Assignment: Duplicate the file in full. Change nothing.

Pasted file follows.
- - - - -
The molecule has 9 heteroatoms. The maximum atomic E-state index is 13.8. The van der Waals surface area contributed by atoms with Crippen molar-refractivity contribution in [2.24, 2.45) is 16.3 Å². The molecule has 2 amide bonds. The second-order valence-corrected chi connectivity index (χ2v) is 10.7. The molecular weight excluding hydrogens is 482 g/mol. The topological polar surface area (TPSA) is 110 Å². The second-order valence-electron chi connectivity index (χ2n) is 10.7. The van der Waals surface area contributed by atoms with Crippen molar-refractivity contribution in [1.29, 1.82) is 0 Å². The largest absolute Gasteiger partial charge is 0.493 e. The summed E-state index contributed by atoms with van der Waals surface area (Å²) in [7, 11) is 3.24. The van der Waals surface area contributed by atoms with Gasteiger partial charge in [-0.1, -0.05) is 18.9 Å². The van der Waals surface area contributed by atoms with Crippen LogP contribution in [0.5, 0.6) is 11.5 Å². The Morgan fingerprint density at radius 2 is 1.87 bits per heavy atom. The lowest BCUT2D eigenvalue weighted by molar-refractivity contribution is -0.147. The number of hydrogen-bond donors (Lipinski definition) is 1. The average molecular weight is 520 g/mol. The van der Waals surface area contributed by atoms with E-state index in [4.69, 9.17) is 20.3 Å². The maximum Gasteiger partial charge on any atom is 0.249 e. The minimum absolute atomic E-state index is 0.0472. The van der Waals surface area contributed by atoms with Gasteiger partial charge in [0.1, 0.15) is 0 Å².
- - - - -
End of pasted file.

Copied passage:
The molecule has 9 heteroatoms. The maximum atomic E-state index is 13.8. The van der Waals surface area contributed by atoms with Crippen molar-refractivity contribution in [2.24, 2.45) is 16.3 Å². The molecule has 2 amide bonds. The second-order valence-corrected chi connectivity index (χ2v) is 10.7. The molecular weight excluding hydrogens is 482 g/mol. The topological polar surface area (TPSA) is 110 Å². The second-order valence-electron chi connectivity index (χ2n) is 10.7. The van der Waals surface area contributed by atoms with Crippen molar-refractivity contribution in [1.29, 1.82) is 0 Å². The largest absolute Gasteiger partial charge is 0.493 e. The summed E-state index contributed by atoms with van der Waals surface area (Å²) in [7, 11) is 3.24. The van der Waals surface area contributed by atoms with Gasteiger partial charge in [-0.1, -0.05) is 18.9 Å². The van der Waals surface area contributed by atoms with Crippen LogP contribution in [0.5, 0.6) is 11.5 Å². The Morgan fingerprint density at radius 2 is 1.87 bits per heavy atom. The lowest BCUT2D eigenvalue weighted by molar-refractivity contribution is -0.147. The number of hydrogen-bond donors (Lipinski definition) is 1. The average molecular weight is 520 g/mol. The van der Waals surface area contributed by atoms with E-state index in [4.69, 9.17) is 20.3 Å². The maximum Gasteiger partial charge on any atom is 0.249 e. The minimum absolute atomic E-state index is 0.0472. The van der Waals surface area contributed by atoms with Gasteiger partial charge in [0.1, 0.15) is 0 Å².